Naomi Osaka made a shock exit at Wimbledon. Photo: Kirsty Wigglesworth/AP Photo
Naomi Osaka made a shock exit at Wimbledon. Photo: Kirsty Wigglesworth/AP Photo

Tearful Osaka joins Hingis in first round exit humiliation

By Pirate IRWIN Time of article published Jul 1, 2019

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LONDON Naomi Osaka's bid to win a third Grand Slam title came to a premature end on Monday when she lost to Kazakh Yulia Putintseva, 7-6 (7/4), 6-2 in the first round leaving her on the verge of tears.

The 21-year-old second-seeded Japanese became the first top-two seed to lose in the first round at Wimbledon in the women's singles since top-seeded Martina Hingis bowed out in 2001.

The loss came as a crushing blow to the US Open and Australian Open champion who cut short her post match press conference.

"Can I leave? I feel like I'm about to cry," she said.

Osaka, who was constantly staring and picking at her racket throughout the match after playing a poor point, said she had felt a weight lifted from her after losing her number one world ranking last month.

But it did not show against a talented opponent on Centre Court.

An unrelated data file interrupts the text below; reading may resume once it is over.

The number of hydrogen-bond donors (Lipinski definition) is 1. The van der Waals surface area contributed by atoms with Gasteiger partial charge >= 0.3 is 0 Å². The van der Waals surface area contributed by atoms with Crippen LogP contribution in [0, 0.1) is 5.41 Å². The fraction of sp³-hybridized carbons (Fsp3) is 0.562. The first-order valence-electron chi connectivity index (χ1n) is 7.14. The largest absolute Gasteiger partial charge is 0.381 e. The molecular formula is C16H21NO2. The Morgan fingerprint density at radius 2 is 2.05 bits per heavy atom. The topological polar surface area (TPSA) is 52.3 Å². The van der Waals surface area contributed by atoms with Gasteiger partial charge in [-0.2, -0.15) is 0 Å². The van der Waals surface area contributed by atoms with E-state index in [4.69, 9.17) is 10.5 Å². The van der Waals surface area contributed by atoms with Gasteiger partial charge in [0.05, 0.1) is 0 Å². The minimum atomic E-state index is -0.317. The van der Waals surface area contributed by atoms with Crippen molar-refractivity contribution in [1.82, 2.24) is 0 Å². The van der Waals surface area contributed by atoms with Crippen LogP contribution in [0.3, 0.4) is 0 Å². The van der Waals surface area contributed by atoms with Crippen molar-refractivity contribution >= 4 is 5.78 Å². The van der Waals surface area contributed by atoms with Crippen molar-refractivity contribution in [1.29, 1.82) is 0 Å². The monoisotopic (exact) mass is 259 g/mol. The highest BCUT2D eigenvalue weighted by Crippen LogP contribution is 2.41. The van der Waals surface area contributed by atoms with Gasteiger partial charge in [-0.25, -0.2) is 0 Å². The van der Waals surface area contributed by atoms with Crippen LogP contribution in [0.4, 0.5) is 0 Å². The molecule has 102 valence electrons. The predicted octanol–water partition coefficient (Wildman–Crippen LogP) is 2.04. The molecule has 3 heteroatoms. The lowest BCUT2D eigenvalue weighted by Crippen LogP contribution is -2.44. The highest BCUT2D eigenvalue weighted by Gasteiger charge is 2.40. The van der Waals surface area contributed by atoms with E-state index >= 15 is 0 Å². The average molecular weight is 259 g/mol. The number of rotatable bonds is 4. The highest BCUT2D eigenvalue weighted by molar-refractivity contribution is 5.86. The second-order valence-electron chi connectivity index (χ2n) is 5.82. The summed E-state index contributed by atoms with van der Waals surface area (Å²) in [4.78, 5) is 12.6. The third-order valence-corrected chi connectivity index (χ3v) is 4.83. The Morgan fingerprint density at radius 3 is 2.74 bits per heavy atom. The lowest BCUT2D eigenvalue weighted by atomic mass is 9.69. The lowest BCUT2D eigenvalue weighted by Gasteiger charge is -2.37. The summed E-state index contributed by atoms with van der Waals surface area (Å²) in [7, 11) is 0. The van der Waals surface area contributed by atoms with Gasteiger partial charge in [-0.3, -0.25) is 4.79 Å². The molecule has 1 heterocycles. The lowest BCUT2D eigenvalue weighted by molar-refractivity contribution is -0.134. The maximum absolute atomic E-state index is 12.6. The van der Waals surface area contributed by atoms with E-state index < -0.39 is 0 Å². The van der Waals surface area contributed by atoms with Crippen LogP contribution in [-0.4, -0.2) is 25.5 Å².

Osaka, who had complained at the French Open that the top ranking had provoked severe headaches and stress, says she has to fathom how to relax more on court after a string of unenforced errors at crucial moments undermined any hopes of a comeback against her opponent.

"The key for me was having fun, I guess learning how to have fun, kind of taking pressure off myself," she said.

"I hope I can somehow find a way to do that."

Osaka said she was at a loss as to how she would pick herself up after the defeat adding losses such as these were things she still had to learn how to absorb.

She admitted tha the fact she had lost to Putintseva at Birmingham just two weeks ago had played on her mind.

"It's very hard," she said.

Russia-born Putintseva had never been on Centre Court before and admitted to being taken aback by its circular shape, although she was far from over-awed.

"I did a good job out there and I was fighting great," said the 24-year-old. "It is amazing."

Putintseva said she was getting more accustomed to grass, although, she still feels clay is her best surface, and added having a good record against Osaka counted for nothing when they walked out onto Centre Court.

"Honestly every match is a battle I don't know what is going to happen," she said after her third win in three against the Japanese.

"I do my best, that is all I can do."


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